Egalitarians conclude that Adam and Eve were created as equals, and were originally intended to be the human co-leaders who would tend the Garden of Eden together. This is something that egalitarians conclude was lost as a result of the Fall (Genesis 3:15-16), but is something that was spiritually restored as a result of the resurrection of the Messiah (Galatians 3:28). While complementarians may be witnessed to haphazardly throw around pejorative terms like “feminism,” because egalitarians believe in the equality of all human beings, they are in a far better position than complementarians to not only promote the equal worth and value of all in the Body of Messiah—but most especially oppose the oppression, abuse, and (sexual) expoitation of females that has been seen since ancient times. In her essay, “Women Can Be in Leadership,” appearing in Voices of Messianic Judaism, Ruth Fleischer summarized a number of inconvenient realities which contemporary complementarians too often try to overlook:
“Until modern times, indeed, until the twentieth century, men largely regarded women as chattel, as possessions that might be traded, bought or sold, or given by parents in return for a consideration. Baby girls were a liability in ancient Greece, and elsewhere, often left to die on mountaintops. Girls were seen as less capable of intellectual activity, of physical prowess, and of self-control. Yet, women have been outstanding scholars, rulers, writers, doctors, scientists, and artists, especially in the last few hundred years as more and more doors are open to them.”
“Mankind fell from grace because Adam did not lead, permitting his wife to lead and be deceived by the serpent.”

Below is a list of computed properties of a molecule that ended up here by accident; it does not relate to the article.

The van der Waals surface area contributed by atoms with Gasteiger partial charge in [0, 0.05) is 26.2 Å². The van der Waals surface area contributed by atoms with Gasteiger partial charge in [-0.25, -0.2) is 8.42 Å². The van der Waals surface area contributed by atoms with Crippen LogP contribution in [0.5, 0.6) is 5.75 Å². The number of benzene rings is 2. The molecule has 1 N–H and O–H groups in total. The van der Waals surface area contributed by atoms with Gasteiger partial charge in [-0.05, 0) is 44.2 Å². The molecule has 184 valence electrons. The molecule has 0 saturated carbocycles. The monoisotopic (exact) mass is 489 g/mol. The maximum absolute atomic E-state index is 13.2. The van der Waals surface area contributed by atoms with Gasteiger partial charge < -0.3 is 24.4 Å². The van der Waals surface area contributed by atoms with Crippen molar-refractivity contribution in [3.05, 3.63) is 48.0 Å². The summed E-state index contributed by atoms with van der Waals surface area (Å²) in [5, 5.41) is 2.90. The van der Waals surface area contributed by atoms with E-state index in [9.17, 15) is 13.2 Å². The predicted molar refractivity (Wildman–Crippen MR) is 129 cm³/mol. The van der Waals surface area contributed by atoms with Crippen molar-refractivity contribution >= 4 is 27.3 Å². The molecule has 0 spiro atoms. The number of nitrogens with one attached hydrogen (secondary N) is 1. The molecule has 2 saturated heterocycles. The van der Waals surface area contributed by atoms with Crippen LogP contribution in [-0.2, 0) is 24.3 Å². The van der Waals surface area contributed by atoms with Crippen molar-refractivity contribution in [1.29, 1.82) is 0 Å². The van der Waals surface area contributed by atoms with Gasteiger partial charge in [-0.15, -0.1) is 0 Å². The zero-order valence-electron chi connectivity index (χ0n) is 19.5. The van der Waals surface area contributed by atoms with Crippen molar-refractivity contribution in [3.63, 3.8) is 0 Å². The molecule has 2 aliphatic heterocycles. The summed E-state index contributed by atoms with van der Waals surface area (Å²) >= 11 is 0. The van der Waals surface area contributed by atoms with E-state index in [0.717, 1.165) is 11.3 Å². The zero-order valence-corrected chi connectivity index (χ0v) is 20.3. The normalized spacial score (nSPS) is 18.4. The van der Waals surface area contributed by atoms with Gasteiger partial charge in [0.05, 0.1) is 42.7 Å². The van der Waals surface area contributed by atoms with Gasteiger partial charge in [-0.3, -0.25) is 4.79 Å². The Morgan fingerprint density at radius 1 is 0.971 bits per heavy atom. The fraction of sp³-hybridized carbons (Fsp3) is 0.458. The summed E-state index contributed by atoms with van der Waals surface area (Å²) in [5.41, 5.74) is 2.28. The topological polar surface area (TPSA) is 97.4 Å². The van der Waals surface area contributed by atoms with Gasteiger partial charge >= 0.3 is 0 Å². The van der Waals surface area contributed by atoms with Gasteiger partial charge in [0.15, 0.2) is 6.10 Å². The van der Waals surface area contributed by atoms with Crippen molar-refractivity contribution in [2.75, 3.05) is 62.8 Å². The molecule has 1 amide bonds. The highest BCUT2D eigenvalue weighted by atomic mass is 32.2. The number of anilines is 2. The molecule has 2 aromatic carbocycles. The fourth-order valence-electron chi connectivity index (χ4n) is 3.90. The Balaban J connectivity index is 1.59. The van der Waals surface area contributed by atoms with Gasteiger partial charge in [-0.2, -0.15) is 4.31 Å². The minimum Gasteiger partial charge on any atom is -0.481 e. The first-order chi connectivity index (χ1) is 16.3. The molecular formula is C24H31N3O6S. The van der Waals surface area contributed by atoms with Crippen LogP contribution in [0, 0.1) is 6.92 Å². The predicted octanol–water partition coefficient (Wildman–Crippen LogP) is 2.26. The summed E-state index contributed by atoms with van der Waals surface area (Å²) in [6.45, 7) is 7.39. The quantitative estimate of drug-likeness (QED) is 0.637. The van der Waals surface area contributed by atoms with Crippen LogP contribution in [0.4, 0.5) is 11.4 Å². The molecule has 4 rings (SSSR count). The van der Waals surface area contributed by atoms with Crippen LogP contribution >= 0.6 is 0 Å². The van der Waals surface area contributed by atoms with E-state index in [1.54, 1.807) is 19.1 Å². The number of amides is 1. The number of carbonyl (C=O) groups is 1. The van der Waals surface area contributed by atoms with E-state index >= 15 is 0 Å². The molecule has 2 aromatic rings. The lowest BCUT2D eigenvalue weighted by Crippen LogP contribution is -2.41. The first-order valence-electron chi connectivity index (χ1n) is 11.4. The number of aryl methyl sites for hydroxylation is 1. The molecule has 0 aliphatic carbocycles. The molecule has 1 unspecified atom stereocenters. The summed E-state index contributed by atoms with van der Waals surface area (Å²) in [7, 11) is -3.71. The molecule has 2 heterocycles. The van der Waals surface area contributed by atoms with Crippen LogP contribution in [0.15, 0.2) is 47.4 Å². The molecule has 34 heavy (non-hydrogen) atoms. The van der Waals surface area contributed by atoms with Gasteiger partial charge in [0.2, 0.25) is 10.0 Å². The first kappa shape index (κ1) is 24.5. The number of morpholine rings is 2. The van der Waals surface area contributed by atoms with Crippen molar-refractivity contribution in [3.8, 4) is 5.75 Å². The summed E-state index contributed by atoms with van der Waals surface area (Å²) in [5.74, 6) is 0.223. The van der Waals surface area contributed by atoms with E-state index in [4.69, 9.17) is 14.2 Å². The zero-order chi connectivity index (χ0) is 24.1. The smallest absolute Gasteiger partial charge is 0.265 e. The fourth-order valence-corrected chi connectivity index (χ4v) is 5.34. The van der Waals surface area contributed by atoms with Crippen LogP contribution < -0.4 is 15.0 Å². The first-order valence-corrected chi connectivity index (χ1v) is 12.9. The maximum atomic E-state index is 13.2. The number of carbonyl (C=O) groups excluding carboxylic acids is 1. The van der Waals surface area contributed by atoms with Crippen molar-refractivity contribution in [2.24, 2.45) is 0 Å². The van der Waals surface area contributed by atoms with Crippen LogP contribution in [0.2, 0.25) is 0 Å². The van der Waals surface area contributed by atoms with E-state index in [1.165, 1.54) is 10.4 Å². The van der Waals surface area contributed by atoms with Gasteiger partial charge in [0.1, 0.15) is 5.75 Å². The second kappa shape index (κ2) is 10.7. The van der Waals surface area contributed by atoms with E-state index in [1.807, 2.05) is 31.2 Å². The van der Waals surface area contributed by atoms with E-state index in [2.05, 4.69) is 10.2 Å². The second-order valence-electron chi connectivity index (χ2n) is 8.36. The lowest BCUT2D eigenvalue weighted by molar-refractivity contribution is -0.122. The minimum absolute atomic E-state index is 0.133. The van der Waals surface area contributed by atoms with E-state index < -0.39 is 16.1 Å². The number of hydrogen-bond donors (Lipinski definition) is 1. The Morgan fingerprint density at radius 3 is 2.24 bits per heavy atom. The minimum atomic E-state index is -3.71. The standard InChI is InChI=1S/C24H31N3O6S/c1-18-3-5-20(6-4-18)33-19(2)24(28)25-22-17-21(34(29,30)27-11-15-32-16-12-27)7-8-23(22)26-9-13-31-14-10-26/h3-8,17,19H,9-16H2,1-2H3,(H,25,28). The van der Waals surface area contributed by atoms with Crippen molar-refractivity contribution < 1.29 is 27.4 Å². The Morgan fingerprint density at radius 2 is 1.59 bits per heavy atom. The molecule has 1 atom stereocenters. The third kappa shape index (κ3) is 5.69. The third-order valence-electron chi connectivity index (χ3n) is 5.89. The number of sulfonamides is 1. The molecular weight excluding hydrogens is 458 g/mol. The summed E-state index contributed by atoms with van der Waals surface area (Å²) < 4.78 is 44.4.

It is witnessed that complementarian and egalitarian readers of Genesis 3:1-19, which records the Fall of humanity and the expulsion of Adam and Eve from Eden, often read it very differently. In the 1987 Danvers Statement it was insisted, “Adam’s headship in marriage was established by God before the Fall, and was not a result of sin,” as male principal leadership would be assumed because Adam was created first. Egalitarian interpreters, in stark contrast, do not assume that simply because the male was created first that all major leadership responsibilities were to rest with him.
Easily overlooked by even the best Bible scholars, is how Adam as the first human was given the instruction to not eat from the forbidden fruit: “The LORD God commanded the human…” (Genesis 2:16, Common English Bible). While we are not told in Genesis 2 how much time transpired between the creation of Adam and the creation of Eve, we can assume that a sufficient amount of time occurred for not only for Adam to be lonely—but also to interact enough with the Creator, His Creation, the animals, and for him to have a good idea about what would be lost if the single command not to eat from the forbidden fruit were violated. Egalitarians will widely stress that Adam being created first, should not be taken an indication of principal male leadership in the ekklēsia and in the family, but instead as an indication that Adam had more practical knowledge and experience with the Creator and His Creation before the arrival of Eve.